Chris Scott: She said there are thousands of studies coming out of Europe all the time. And she was like, what's wrong with you guys in the U.S. why don't you give... She's like, you don't give people amino acids when they come in for alcohol addiction? I said, no, almost never. And so I don't know that it's common practice everywhere in Spain, but she seemed to think that it was way more widespread and that was news to me. I know there is a certain open-mindedness in Europe in say, like alternative therapies, maybe not nutrient repair, but the Sinclair Method in Finland I believe, it's a lot more utilized.
Chris Scott: As a therapy here, there's a lot of resistance to the Sinclair Method because it goes against the abstinence-only AA approach. And so I'm not saying that everyone needs to do that or not, but it's interesting that in Europe, there's just a more open-mindedness. I think there's less of a puritanical abstinence-only influence and less of a, all you need is a black and white. All you need is your higher power and working the steps. That seems to be less the case over there.
Julia Ross: Well, do you think that you could ask her for some of that research?
Chris Scott: Absolutely. Yeah.
Julia Ross: Great. Let's get it. You can get it automatically translated on the internet and we really need it because there is a blockade on this research over here.
Chris Scott: Yeah. I will absolutely ask that and I'll let you know.
Julia Ross: Great.
Chris Scott: Yeah, I'm always impressed with people who are multi-lingual because she can read studies in English. I only speak one language. I think she speaks Spanish and she's half Danish, she'd probably speak French or German. But yeah, there are some impressive people over there. So I'll get you that research. I think we might be approaching an hour here, but I wanted to make sure we didn't leave anything out.
Julia Ross: Oh, well, we did. Believe me.
Chris Scott: Oh, yeah. I know we left lots of things out. If there's someone out there listening for the first time, they're really inspired by your work or they're excited to get your books, is there anything that you would tell someone who's struggling and maybe just need some informational support?
Julia Ross: Oh yeah. Please go to my website, juliarosscures.com and it's composed of three segments, one for each of the books. But go right to The Craving Cure section of the website, because it has a really good questionnaire that's complete all five parts. And because whoever calls is probably not only craving alcohol or drugs, but drug-like foods. It's a very appropriate questionnaire and it's divided into the five sections for the five neurotransmitter deficiency symptoms that could be driving your particular cravings. And that way you'll see how specific it is. Each section is very different from the other and maybe all five of your pleasure centers are depleted. That's good to know. Maybe they're only two. So that will give you a very concrete understanding of your own brain chemistry and where you need nutritional health.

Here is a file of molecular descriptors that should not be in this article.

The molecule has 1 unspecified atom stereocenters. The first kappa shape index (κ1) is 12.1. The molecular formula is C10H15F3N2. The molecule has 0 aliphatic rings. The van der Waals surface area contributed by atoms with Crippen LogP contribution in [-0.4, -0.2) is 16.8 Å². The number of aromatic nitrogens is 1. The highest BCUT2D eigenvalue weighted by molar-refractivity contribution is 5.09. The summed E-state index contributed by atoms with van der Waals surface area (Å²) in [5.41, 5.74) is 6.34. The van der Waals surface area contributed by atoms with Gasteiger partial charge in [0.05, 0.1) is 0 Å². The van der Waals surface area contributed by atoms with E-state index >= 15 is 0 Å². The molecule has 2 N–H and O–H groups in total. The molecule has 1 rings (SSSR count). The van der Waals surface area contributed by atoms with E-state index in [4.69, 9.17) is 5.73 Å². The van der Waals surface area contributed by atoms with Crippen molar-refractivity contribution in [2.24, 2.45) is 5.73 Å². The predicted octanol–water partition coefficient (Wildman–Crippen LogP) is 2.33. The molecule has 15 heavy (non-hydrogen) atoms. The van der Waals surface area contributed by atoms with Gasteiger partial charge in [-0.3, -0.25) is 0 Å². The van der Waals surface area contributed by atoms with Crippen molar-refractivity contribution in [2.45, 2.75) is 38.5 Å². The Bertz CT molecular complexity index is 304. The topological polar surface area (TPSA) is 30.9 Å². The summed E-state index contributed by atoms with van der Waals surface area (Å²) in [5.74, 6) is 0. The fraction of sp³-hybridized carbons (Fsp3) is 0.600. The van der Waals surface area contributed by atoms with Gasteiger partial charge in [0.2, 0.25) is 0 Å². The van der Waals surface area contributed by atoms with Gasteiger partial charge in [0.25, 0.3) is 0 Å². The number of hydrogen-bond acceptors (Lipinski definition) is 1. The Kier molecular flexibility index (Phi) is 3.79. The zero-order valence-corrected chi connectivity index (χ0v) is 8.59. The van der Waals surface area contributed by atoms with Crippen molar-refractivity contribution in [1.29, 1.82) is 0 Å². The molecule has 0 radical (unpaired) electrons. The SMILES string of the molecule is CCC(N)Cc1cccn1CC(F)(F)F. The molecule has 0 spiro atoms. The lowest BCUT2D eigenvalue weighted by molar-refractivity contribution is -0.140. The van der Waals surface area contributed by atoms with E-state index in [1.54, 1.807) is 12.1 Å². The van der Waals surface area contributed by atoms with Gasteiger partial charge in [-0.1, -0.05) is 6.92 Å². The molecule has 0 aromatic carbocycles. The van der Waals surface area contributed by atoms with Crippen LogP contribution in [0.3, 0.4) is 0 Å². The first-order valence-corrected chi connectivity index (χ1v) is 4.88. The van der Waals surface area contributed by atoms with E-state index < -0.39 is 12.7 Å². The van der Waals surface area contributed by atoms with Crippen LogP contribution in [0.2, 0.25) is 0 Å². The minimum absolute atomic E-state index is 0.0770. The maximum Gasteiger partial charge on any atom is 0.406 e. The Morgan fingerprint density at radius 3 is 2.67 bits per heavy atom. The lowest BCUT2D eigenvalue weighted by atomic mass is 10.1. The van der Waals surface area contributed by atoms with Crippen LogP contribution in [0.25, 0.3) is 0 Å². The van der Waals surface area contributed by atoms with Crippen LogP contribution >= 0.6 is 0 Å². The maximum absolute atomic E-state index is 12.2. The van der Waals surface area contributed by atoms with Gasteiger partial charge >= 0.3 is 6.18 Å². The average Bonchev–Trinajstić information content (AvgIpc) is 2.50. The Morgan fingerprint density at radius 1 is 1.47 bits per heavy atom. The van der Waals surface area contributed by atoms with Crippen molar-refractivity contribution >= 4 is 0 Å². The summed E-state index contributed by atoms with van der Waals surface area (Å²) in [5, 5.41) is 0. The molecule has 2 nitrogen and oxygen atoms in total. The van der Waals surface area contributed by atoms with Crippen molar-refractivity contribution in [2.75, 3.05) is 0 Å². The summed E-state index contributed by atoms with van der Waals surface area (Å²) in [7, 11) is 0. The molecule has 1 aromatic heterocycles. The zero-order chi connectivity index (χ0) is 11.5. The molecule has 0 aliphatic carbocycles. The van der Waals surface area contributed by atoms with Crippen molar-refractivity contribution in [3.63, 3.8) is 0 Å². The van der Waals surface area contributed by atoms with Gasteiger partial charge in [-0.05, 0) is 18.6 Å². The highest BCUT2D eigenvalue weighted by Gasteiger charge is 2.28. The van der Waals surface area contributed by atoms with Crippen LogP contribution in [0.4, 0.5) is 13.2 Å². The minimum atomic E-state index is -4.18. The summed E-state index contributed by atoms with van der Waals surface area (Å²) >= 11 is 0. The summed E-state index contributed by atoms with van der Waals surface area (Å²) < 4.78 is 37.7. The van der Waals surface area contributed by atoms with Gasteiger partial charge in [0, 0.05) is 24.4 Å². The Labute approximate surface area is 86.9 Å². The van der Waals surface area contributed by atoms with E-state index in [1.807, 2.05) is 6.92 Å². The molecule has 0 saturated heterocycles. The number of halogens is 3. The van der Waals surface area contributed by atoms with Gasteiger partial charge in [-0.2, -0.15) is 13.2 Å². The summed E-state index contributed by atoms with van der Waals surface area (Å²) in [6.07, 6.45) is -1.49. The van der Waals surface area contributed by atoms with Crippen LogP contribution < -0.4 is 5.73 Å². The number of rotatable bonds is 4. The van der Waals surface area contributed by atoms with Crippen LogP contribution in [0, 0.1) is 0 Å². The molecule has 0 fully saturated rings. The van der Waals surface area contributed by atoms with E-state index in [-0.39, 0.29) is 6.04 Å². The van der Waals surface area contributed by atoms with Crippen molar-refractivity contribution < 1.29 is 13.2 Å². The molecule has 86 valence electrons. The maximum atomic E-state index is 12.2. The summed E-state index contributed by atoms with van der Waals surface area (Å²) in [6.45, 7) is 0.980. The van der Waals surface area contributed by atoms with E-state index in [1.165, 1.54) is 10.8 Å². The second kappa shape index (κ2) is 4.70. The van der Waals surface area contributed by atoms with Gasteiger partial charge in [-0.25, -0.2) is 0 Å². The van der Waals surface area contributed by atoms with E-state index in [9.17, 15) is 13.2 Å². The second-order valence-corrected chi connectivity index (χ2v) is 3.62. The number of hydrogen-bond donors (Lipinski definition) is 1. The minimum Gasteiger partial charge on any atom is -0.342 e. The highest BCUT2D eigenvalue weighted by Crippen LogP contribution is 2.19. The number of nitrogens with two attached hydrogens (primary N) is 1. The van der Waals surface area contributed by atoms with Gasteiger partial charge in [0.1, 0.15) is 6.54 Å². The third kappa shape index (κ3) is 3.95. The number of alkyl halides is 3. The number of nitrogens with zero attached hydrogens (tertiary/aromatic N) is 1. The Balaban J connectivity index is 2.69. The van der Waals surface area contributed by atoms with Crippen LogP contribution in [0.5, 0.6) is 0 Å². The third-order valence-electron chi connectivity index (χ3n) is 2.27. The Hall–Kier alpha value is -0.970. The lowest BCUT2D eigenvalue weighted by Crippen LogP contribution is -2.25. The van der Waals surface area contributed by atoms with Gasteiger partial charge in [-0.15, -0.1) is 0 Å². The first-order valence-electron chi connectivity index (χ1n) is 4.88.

Julia Ross: All of the books The Diet Cure, The Mood Cure, Mood Cure has a specific chapter on addiction. So in some ways, once you've done the questionnaire you could get the Mood Cure and dig into this specific substance that you're struggling with. But the principle is the same, whatever the substance you're struggling with, whether it's sugar or alcohol, these five brain centers, and their nutritional status is the key to explaining your cravings and to eliminating your cravings, and it's not hard. And at one point I think we should make very clear is, these nutrients are cheap. They're very cheap. And if you use them sub-lingually, you only need half as many because they hit you a lot harder. Everything hits you, if it absorbs through your mouth. So if you trial or take your amino acids diluted in some water, and swish it around in your mouth, it'll get right to your brain and you'll get more benefit more quickly.
Julia Ross: But even if you don't have time to do that which most people don't, plus some of them don't taste good, some of them do though, you won't be spending that much money. You can shop around and find the same amino acids by different makers at different prices. And you can do that. You can also start with a blend which will should make a difference and then you can monitor yourself on the questionnaire. Okay. This is really making a difference, but I still have, on a scale of 1 to 10, I no longer all 10s but I'm 5s, and I want to be zero. So maybe I'll add some individual aminos to the multi at any rate. I don't want you to be intimidated by the prospect of a super sophisticated and expensive process. At this point, there are plenty of cheap amino acids out there, and almost all of them are equally good.
Chris Scott: Awesome. Well, Julia, thank you so much for your time. I'm sure we can have many more enlightening conversations. I'm sure we will. [crosstalk 01:06:21] We'll have you back on the show for sure. Thank you so much for joining me.
Julia Ross: Thank you, Chris. Bye-bye.